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Open Access Highly Accessed Research

Impaired cerebrovascular reactivity in sepsis-associated encephalopathy studied by acetazolamide test

Szilárd Szatmári1, Tamás Végh1, Ákos Csomós2, Judit Hallay1, István Takács3, Csilla Molnár1 and Béla Fülesdi1*

Author Affiliations

1 Department of Anesthesiology and Intensive Care, University of Debrecen, Health and Medical Science Center, H-4032. Debrecen, Nagyerdei krt. 98, Hungary

2 1st Department of Surgery, Semmelweis University, H-1082 Budapest, Üllõi út 78, Hungary

3 Department of Surgery, University of Debrecen, Health and Medical Science Center, H-4032 Debrecen, Nagyerdei krt. 98

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Critical Care 2010, 14:R50  doi:10.1186/cc8939

Published: 31 March 2010

Abstract

Introduction

The pathophysiology of sepsis-associated encephalopathy (SAE) is not entirely clear. One of the possible underlying mechanisms is the alteration of the cerebral microvascular function induced by the systemic inflammation. The aim of the present work was to test whether cerebral vasomotor-reactivity is impaired in patients with SAE.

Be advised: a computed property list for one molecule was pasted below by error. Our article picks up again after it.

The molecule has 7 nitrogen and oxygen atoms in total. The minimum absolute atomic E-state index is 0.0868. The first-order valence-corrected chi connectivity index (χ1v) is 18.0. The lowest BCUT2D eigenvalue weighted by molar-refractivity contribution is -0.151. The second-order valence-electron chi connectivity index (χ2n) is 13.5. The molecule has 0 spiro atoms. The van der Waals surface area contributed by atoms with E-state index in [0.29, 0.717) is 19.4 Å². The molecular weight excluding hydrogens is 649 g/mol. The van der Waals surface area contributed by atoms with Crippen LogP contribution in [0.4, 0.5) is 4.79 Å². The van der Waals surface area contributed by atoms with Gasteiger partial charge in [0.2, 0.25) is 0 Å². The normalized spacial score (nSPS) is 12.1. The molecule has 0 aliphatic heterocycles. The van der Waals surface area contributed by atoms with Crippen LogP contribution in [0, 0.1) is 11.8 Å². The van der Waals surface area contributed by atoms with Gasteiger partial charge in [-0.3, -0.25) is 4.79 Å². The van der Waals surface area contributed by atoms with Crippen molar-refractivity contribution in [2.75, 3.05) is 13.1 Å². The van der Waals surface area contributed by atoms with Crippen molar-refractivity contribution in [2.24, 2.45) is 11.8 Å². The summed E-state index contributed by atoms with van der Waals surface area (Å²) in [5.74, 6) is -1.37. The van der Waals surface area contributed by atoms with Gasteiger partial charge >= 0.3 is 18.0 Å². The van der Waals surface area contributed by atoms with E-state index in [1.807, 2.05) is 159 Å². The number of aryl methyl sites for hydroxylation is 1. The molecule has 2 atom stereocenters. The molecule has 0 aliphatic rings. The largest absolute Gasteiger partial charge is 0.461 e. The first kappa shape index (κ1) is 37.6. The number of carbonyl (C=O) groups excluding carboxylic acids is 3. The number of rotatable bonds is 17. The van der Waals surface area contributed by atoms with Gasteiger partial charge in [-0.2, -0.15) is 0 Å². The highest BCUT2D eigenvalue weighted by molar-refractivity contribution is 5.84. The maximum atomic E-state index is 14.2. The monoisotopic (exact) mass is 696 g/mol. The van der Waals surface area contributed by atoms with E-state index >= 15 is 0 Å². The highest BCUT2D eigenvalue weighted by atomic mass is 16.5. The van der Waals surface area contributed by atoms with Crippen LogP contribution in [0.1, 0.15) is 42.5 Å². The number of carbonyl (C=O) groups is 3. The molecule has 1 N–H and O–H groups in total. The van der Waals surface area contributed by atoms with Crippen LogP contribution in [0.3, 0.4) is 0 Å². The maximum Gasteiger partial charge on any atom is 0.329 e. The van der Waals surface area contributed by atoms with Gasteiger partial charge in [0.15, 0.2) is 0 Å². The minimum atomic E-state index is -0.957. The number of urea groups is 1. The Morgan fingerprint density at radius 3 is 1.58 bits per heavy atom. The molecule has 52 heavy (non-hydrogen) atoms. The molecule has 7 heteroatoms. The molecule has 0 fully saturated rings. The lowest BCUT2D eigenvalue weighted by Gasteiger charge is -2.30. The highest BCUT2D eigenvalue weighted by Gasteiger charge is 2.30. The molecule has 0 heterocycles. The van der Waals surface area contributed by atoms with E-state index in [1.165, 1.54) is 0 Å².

Methods

Patients fulfilling the criteria of clinical sepsis and showing disturbance of consciousness of any severity were included (n = 14). Non-septic persons whithout previous diseases affecting cerebral vasoreactivity served as controls (n = 20). Transcranial Doppler blood flow velocities were measured at rest and at 5, 10, 15 and 20 minutes after intravenous administration of 15 mg/kgBW acetazolamide. The time course of the acetazolamide effect on cerebral blood flow velocity (cerebrovascular reactivity, CVR) and the maximal vasodilatory effect of acetazolemide (cerebrovascular reserve capacity, CRC) were compared among the groups.

Results

Absolute blood flow velocities after adminsitration of the vasodilator drug were higher among control subjects than in SAE. Assessment of the time-course of the vasomotor reaction showed that patients with SAE reacted slower to the vasodilatory stimulus than control persons. When assessing the maximal vasodilatory ability of the cerebral arterioles to acetazolamide during vasomotor testing, we found that patients with SAE reacted to a lesser extent to the drug than did control subjects (CRC controls:46.2 ± 15.9%, CRC SAE: 31,5 ± 15.8%, P < 0.01).

Conclusions

We conclude that cerebrovascular reactivity is impaired in patients with SAE. The clinical significance of this pathophysiological finding has to be assessed in further studies.